Razer CEO: PC market rewards mediocrity, not innovation

Min-Liang Tan wants to reinvent the desktop with the company's Project Christine concept, but says he faces resistance from manufacturers.


After starting out as one of many companies creating controllers and other accessories for PC gamers, Razer has thought bigger -- much bigger -- in recent years. Most notably, it introduced the pricey, but super-sexy, Razer Blade gaming laptops , and, at this year's CES, presented what may be its wildest concept yet: Project Christine (pictured above), a modular PC that would allow users to swap out self-contained components with ease.

While elements of Project Christine had been seen before (there are some computer chassis with the same open-air, modular design), the overall vision of Razer CEO Min-Liang Tan was radical: Consumers would no longer have to purchase a new "PC"; instead, they could purchase new components and slot them in, or even subscribe to a service that would provide upgraded components over time.

Tan's next task in order to turn his project into something tangible was to persuade manufacturers to buy into his vision. After all, having other companies partner with Razer would move Project Christine from a niche product into something that could shake up the moribund PC industry.

So how has Tan fared in his task? According to a new interview with the gaming site Polygon, he hasn't had much luck. This should probably come as no surprise given how disruptive his model is to an industry that has a longstanding pattern of selling new systems to people every few years, but Tan did have some choice words for the manufacturers, who aren't exactly making out like gangbusters in recent years as smartphones and tablets chip away at their earnings.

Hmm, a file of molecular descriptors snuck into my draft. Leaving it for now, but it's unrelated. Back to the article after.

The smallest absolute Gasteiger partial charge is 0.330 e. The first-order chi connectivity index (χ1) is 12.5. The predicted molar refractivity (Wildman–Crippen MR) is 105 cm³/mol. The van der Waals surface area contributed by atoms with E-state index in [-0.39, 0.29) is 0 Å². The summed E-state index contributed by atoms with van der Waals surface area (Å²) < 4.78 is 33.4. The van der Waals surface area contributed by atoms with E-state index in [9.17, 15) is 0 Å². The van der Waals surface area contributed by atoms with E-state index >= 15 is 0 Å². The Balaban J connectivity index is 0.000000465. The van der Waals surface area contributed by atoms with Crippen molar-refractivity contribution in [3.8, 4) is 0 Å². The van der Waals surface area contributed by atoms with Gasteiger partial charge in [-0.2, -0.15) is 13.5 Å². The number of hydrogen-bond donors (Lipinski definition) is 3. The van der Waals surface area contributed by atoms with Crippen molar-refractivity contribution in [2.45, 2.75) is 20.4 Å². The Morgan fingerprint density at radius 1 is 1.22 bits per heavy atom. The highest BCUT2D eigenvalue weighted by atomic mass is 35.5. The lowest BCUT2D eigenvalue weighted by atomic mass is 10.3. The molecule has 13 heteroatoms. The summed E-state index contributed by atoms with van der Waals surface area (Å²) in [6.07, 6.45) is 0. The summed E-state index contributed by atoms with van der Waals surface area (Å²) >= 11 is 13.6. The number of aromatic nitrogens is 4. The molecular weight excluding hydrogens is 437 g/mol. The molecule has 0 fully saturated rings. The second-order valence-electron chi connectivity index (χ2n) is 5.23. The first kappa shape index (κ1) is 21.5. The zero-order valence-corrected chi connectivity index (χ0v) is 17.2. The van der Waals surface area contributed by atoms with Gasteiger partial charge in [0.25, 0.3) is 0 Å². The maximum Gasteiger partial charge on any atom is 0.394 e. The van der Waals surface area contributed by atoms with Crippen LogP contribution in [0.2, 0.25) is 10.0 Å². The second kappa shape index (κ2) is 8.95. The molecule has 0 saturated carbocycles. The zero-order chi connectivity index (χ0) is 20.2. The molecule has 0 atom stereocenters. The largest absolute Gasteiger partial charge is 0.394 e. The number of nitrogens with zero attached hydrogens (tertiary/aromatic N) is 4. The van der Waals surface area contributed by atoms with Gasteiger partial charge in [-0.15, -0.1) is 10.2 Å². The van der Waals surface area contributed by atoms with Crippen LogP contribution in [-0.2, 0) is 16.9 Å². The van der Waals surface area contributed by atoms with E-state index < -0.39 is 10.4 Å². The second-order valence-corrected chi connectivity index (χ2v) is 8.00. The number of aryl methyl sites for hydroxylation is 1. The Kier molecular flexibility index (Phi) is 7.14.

"The problem is the PC market, at this point of time, just doesn't reward innovation. It rewards commoditization. It rewards mediocre, sh*tty project[s] because it's become this vicious cycle of sorts. Anyone who tries to innovate, like for Christine, everybody wants it, but they all want it to be immediately at commodity pricing."

Tan says OEMs are fixated on margins and units shipped to the point where they have no interest in innovation, which is ultimately why Razer had to sell the Blade laptops itself. He claims that his company is willing to forego any profits on Project Christine's design schematics in order to establish the ecosystem. His hope is that Razer could work on the high-end modules, leaving the mass market to other partners.

While Project Christine is seemingly no different than a million other grand visions that could revolutionize an industry if immediate bottom-line considerations didn't snuff it out, the industry it seeks to upend is troubled. Desktop PCs won't go away anytime soon, but they will continue to decline in importance and sales as mobile devices keep surging. Perhaps the traditional sales model the market has been using for 30 years will no longer be viable, and a "subscription" PC is a better way forward. Perhaps that requires the type of innovation that Tan is propsing with Project Christine.

Just don't expect it anytime soon, if Tan is to be believed: "All they ask about is, 'How much money can I make out of this?' They're not interested in innovation at all."

What do you think of the Project Christine concept? Should PC manufacturers embrace this new way of building a computer, based on upgradeable components instead of brand-new boxes? Or is this just a pipe dream? Let us know your thoughts in the Talkback section below.